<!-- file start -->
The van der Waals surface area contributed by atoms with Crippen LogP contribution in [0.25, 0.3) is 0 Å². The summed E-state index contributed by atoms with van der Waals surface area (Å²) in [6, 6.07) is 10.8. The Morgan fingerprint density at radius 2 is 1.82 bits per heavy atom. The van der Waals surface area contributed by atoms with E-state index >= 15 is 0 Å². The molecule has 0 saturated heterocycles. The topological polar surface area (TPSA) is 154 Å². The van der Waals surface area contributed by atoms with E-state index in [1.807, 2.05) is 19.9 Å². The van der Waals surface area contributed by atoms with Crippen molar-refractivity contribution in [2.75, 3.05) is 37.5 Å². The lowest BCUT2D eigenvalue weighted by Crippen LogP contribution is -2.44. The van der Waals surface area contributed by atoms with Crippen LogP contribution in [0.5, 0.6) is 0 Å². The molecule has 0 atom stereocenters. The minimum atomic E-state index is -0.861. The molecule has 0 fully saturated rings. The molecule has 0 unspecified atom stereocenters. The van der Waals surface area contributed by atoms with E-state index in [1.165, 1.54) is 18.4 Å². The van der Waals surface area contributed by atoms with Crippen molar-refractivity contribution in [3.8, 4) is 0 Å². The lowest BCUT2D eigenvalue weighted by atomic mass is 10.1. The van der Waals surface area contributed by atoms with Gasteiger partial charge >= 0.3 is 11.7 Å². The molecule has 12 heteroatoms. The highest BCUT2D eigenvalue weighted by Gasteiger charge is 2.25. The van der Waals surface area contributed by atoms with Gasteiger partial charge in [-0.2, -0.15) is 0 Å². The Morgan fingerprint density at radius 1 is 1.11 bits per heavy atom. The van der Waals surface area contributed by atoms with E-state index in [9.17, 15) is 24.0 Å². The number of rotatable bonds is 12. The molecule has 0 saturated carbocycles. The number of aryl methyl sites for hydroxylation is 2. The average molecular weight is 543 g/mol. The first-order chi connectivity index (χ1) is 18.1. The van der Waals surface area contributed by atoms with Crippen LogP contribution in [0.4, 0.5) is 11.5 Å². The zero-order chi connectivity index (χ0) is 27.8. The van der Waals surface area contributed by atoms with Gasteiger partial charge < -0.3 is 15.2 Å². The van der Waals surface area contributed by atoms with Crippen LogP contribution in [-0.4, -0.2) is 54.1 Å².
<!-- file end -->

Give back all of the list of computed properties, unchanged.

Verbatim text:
The van der Waals surface area contributed by atoms with Crippen LogP contribution in [0.25, 0.3) is 0 Å². The summed E-state index contributed by atoms with van der Waals surface area (Å²) in [6, 6.07) is 10.8. The Morgan fingerprint density at radius 2 is 1.82 bits per heavy atom. The van der Waals surface area contributed by atoms with E-state index >= 15 is 0 Å². The molecule has 0 saturated heterocycles. The topological polar surface area (TPSA) is 154 Å². The van der Waals surface area contributed by atoms with E-state index in [1.807, 2.05) is 19.9 Å². The van der Waals surface area contributed by atoms with Crippen molar-refractivity contribution in [2.75, 3.05) is 37.5 Å². The lowest BCUT2D eigenvalue weighted by Crippen LogP contribution is -2.44. The van der Waals surface area contributed by atoms with Crippen LogP contribution in [0.5, 0.6) is 0 Å². The molecule has 0 atom stereocenters. The minimum atomic E-state index is -0.861. The molecule has 0 fully saturated rings. The molecule has 0 unspecified atom stereocenters. The van der Waals surface area contributed by atoms with E-state index in [1.165, 1.54) is 18.4 Å². The van der Waals surface area contributed by atoms with Crippen molar-refractivity contribution in [3.8, 4) is 0 Å². The lowest BCUT2D eigenvalue weighted by atomic mass is 10.1. The van der Waals surface area contributed by atoms with Gasteiger partial charge >= 0.3 is 11.7 Å². The molecule has 12 heteroatoms. The highest BCUT2D eigenvalue weighted by Gasteiger charge is 2.25. The van der Waals surface area contributed by atoms with Gasteiger partial charge in [-0.2, -0.15) is 0 Å². The Morgan fingerprint density at radius 1 is 1.11 bits per heavy atom. The van der Waals surface area contributed by atoms with E-state index in [9.17, 15) is 24.0 Å². The number of rotatable bonds is 12. The molecule has 0 saturated carbocycles. The number of aryl methyl sites for hydroxylation is 2. The average molecular weight is 543 g/mol. The first-order chi connectivity index (χ1) is 18.1. The van der Waals surface area contributed by atoms with Crippen LogP contribution in [0.4, 0.5) is 11.5 Å². The zero-order chi connectivity index (χ0) is 27.8. The van der Waals surface area contributed by atoms with Gasteiger partial charge < -0.3 is 15.2 Å². The van der Waals surface area contributed by atoms with Crippen LogP contribution in [-0.4, -0.2) is 54.1 Å².